Day For Night Fest: Futurists Of Audio & Visual Converge In Houston
Shadowy figures traverse dimly lit concrete walkways, gliding past “High Voltage” warning signs that adorn massive steel boxes hanging from the ceiling. A chain link-fence houses what appears to be some sort of parasitic mass of hair, the fibers hovering above curious crowds of observers like a space creature. A neo-futuristic looking couple decked out in silver metallic platforms, all black skintight clothing and bondage style leather harnesses hold hands as they navigate the industrial landscape and make their way toward the Blue stage. Had I taken the red pill and woken up in the goth haunt Club Hel from the film The Matrix? It certainly felt that way, but I was in fact partying inside Houston’s premier winter music and arts festival, Day for Night.
Taking residence in a vacant post office building in the heart of downtown the second edition of the gathering boasted an exclusive Bjork digital exhibit, a highly-anticipated headlining appearance from Aphex Twin (his first set in the U.S. since Coachella 2008), 3 outdoor stages and a multitude of thought provoking light installations. The event is the product of the minds that organize Houston’s Free Press Summer Fest, yet Day for Night offers an experience that is more subversive, nearly devoid of annoying product placement (save for few Heineken booths), and akin to the golden era raves held in abandoned warehouses worldwide. The colder months offer few options for music fans to commune and get their festival freak on, so I was happy to oblige my cravings and take the nearly three-hour trip from Austin to Houston to get my fix.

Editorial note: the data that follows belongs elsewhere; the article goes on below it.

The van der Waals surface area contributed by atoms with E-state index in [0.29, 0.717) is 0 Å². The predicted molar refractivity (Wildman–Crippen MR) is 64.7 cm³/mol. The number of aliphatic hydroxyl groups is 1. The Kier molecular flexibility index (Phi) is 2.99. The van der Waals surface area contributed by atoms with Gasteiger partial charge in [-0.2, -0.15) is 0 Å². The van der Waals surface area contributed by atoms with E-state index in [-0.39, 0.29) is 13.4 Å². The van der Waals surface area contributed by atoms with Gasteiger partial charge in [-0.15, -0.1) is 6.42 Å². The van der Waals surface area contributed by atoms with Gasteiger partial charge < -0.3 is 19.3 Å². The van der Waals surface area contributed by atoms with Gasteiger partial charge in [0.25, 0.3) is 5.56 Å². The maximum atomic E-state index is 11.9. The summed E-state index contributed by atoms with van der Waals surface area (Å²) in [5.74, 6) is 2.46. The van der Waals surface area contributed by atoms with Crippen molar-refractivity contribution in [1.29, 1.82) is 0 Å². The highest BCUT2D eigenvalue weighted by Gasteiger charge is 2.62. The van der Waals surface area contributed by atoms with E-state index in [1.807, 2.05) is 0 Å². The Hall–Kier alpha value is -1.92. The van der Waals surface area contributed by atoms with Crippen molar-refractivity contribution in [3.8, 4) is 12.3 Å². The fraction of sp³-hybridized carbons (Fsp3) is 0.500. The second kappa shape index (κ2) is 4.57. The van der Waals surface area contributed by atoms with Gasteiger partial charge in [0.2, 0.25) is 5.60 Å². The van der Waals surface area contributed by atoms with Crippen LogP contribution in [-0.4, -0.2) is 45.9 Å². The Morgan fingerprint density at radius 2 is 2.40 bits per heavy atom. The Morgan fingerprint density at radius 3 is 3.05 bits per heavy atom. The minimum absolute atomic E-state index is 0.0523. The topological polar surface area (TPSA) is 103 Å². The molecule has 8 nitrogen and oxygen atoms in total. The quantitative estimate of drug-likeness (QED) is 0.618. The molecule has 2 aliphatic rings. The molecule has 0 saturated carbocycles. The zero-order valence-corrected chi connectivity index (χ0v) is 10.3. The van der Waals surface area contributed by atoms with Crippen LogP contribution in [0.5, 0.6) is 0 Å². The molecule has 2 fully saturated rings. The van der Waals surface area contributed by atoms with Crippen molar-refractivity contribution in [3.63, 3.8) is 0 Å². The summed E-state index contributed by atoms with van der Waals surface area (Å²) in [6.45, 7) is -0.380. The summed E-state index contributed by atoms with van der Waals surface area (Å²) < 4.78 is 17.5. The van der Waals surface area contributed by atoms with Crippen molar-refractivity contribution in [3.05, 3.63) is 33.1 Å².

The weather forecast for the opening day on Saturday Dec. 17th predicted a dose of sticky Texas humidity, making the temperature controlled interior of the post office even more appealing. My journey would start there.